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From The Signal Archives: Crashes and strange glows

Posted: July 16, 2009 8:19 p.m.
Updated: July 17, 2009 4:55 a.m.
Editor’s note: As The Signal celebrates 90 years of service to the Santa Clarita Valley, we offer this peek into the SCV of days past. Following is from the second week of July 1970 in The Newhall Signal and Saugus Enterprise. Note that “Valencia Valley” was the term favored by The Signal in those days for Santa Clarita Valley.

Women and their VWs
“The early part of this week started out incredibly badly in Valencia Valley for women drivers.”

“Women drivers smash VWs” was a front-page story about a two-day period that saw “three women Volkswagen drivers involved in three separate accidents which sent two women to the hospital.”

No serious injuries were reported from the accidents.

A mysterious glow in the sky
“From time to time in the early, early hours of the morning, a yellow-orange glow erupts from the hills south of Soledad Canyon Road.

“Every time it happens, and it happens at least a couple of times a week, the Newhall Sheriff’s Station gets calls from Valencia Valley residents who ask, ‘Where was the explosion?’”

To which the deputies inevitably answer, “‘Testing at Bermite.’”

“The throbbing glow lasts from two to three minutes and can easily be seen from the Golden State Freeway, a half-dozen miles from Bermite.”

A Bermite official denied knowledge of the 2 a.m. flashes, which prompted another investigation from sheriff’s deputies resulting in an agreement whereby Bermite would notify the department of its tests.

Harmer attacks lunches for the needy
“A statewide program to provide nutritious meals for the children of welfare families was blasted this week by Valencia Valley’s state Senator John Harmer as ‘typical of this continual effort to bring about the deterioration of the home and family.’

“Harmer charged that Assembly Bill 318, which would provide the meals ... was taking children out of the home and putting them into day care centers at preschool ages,’ arguing that the purpose of the welfare system was so that mothers could stay home and care for their children.”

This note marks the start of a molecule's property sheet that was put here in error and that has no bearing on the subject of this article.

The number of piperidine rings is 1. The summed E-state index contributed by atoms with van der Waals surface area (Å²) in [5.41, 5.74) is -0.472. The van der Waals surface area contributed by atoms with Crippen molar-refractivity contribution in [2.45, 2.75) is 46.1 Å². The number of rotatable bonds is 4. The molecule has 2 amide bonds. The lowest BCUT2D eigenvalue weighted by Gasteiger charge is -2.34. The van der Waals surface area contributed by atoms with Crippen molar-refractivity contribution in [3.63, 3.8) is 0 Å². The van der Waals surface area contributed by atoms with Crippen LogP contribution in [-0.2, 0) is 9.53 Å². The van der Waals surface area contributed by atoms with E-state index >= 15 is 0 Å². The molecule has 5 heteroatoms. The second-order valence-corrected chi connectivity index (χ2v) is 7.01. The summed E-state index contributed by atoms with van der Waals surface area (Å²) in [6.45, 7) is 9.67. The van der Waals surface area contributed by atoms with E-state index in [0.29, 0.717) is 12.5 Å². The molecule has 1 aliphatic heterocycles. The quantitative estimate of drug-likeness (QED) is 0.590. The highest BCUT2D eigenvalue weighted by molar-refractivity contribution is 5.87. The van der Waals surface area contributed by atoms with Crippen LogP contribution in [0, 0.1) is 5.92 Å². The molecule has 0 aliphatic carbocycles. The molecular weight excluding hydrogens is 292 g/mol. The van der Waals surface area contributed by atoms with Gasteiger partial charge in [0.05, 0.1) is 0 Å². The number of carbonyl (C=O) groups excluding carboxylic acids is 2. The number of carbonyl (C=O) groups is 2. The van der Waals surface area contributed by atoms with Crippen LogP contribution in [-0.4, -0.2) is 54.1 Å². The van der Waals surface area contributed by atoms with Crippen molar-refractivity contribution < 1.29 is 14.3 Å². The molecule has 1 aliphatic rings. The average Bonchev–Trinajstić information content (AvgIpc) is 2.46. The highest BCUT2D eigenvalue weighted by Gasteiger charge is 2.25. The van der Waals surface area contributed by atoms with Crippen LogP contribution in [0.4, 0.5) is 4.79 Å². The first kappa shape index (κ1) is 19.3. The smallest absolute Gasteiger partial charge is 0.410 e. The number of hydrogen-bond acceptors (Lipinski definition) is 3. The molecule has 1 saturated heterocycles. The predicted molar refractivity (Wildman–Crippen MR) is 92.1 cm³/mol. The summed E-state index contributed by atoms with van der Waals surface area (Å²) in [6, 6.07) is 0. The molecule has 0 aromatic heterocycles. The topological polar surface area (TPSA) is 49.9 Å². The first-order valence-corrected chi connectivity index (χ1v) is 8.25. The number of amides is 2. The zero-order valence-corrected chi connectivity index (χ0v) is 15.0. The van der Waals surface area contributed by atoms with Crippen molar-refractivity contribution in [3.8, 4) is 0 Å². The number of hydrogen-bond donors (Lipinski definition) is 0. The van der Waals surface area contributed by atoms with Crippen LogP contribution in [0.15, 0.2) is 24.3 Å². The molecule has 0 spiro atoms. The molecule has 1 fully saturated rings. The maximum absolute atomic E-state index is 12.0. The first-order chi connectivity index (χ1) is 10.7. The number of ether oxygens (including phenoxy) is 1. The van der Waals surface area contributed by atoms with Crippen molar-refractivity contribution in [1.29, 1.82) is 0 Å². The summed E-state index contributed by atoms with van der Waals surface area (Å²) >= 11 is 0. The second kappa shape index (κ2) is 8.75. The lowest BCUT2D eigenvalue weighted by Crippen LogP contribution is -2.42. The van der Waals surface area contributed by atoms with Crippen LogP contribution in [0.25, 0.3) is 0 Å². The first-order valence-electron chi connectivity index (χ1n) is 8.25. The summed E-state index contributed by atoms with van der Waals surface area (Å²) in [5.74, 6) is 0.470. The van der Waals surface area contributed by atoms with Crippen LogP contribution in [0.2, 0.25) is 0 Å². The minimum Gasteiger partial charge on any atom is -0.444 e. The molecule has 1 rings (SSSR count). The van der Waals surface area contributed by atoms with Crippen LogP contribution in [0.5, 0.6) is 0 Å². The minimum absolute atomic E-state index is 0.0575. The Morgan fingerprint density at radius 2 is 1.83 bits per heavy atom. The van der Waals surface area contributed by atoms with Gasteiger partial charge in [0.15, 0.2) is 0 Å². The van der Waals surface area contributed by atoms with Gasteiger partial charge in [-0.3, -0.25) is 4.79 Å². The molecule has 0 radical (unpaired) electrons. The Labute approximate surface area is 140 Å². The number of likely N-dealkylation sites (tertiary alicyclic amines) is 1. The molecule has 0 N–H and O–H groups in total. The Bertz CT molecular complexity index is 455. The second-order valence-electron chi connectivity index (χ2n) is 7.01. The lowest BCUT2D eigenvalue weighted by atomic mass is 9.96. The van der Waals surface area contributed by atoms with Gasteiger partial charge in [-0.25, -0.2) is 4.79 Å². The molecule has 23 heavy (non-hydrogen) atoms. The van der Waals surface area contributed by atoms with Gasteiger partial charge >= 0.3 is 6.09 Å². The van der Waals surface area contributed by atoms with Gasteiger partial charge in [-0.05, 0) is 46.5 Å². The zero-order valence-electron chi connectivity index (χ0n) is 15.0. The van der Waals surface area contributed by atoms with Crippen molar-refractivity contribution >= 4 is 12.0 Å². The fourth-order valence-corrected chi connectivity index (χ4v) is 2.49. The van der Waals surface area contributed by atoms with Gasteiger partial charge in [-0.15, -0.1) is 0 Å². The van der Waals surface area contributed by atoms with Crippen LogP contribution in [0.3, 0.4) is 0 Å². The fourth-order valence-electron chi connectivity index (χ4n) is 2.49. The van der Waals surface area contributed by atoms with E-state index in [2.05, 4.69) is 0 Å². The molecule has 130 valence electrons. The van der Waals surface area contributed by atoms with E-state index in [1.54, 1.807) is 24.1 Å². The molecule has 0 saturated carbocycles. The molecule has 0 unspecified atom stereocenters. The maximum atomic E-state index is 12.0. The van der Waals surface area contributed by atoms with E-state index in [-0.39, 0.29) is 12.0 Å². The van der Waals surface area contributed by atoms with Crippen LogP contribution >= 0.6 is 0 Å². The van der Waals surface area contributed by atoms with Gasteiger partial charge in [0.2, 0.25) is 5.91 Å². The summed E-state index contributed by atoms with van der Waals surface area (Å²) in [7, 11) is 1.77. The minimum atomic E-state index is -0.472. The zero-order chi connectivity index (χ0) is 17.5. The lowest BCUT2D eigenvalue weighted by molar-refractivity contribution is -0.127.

Castaic school: only one of its kind
“The Castaic School is a kid’s dream of an elementary school.

“It has its own swimming pool, its own herd of cattle. It has a huge, lush, green back lawn and if they don’t have steak for lunch one day they might have roast beef.

“It’s a strange school in this day of school districts the size of the Los Angeles Unified School District. It is a district with one school, six grades, and kindergarten.

“It’s a dying breed, and the people at the school as well as the few residents of the tiny town of Castaic know it, but they don’t like it.”

The article points out that while “many of the area’s residents are poor, and the student population has increased by a third in the last ten years ... the one-school district has always been wealthy because of the highly taxable oil fields in the hills within the district’s boundaries.”

The article also reported that at the time, the Castaic district was spending $1,000 annually per student, compared to the Saugus and Newhall districts, which then spent $765.

Census: How many are we?
“Census takers this spring plodded through the tracts and bumped up the ranch roads through the canyons and across the hills.”
While officials said the estimates wouldn’t be ready until August or September, there was an unusually high amount of interest in the statistics because of the areas phenomenal growth in the last few years.

“Thirty years ago, nearly everyone in this vast valley knew everyone else. There were fewer than 4,000 souls in this enclave. Twenty years later, in 1960 the population was 15,000.”

 In 1970, the estimated population was 62,000.


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